Seattle has become a booming, popular city in the last few years. I continue to be amazed by all of the new construction I see throughout the city. Especially when I drive around Ballard, every block has some construction project underway. It seems as though we are becoming the Big Apple of the pacific northwest in many ways. I honestly never thought our city would grow into such a dominant place. I really enjoyed this article because it provided important factual information about our city’s growth and how it has impacted the housing crisis. Perhaps my favorite facts were that now the average price of a home in Seattle is $700,000 and that ten years ago the average price was only $291,000. These facts brutally show the evolution of Seattle within the last ten years. Many people can no longer afford to live within the city, which I find very sad. I know people who have had to move outside of the city because it has become too expensive to live here, even to rent. I would just like to thank the Talisman for including such an informative, relevant article in this month’s edition. I hope the Talisman continues to feature such vital topics in the newspaper.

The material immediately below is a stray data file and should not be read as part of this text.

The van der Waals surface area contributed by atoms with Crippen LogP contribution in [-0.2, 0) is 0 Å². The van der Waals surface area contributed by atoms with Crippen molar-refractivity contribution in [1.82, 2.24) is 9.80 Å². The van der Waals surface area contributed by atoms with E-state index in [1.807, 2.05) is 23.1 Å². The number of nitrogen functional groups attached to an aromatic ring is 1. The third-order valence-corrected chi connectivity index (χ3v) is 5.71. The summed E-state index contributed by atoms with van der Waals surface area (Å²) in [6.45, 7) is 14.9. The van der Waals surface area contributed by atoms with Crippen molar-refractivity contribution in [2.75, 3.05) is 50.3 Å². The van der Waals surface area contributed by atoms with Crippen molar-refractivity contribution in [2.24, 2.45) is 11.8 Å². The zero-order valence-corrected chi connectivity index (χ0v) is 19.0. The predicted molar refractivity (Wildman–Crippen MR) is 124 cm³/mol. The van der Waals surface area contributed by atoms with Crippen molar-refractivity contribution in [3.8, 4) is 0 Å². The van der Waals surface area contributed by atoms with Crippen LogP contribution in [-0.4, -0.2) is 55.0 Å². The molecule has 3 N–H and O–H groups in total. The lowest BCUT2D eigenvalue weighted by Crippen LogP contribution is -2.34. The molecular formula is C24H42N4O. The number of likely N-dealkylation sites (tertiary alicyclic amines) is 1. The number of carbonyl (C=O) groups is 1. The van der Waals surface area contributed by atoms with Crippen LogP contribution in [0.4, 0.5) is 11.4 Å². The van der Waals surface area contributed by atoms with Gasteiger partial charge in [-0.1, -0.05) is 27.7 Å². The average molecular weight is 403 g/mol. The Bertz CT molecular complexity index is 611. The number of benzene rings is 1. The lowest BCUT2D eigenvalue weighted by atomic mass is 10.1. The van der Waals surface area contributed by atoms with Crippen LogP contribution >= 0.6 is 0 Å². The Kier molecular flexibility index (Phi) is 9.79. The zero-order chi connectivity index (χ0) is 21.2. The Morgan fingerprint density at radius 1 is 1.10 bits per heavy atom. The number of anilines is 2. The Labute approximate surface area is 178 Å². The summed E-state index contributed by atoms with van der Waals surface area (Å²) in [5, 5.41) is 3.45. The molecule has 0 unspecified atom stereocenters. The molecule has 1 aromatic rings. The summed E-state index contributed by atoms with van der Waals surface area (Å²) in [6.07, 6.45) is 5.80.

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  4. lillian on October 23rd, 2017 8:20 PM

    It is apparent that the increasing percentages in the free/reduced lunch prices are going up in Rainier Beach and decreasing in Ballard. I think that is because the housing in Ballard is skyrocketing, making it very hard for people in poverty to live there. So they have to move to a place where it doesn’t cost as much. So they move to places like Rainier Beach where the housing is not as expensive. So the students that are in poverty are most likely on the free/reduced lunch plan, and they are moving from Ballard to Rainier Beach , Which is the direct reason Ballard’s percentages are very low for the free/reduced lunches. Something I wonder about is if as the housing prices are rising dramatically, are the job wages also rising at the same rate, rising but not as fast, or staying the same as they have always been? Because that is also an issue. This isn’t mainly based off of race, it is anyone who has a job. While the housing prices were lower back in 2010, it was easier for anyone to be a household owner. But now with the prices being very high now, being a house owner is now in some ways based off of profession. The medical field getting paid more than people in the arts or in education. People in both professions might be equally as smart, but the people who chose the higher paying profession has a huge advantage because their wages are so much higher, so they can afford nicer and bigger houses. So now that is influencing the youth, because they see that some jobs pay a lot more than others, so that really affects their decision about what profession they want to pursue.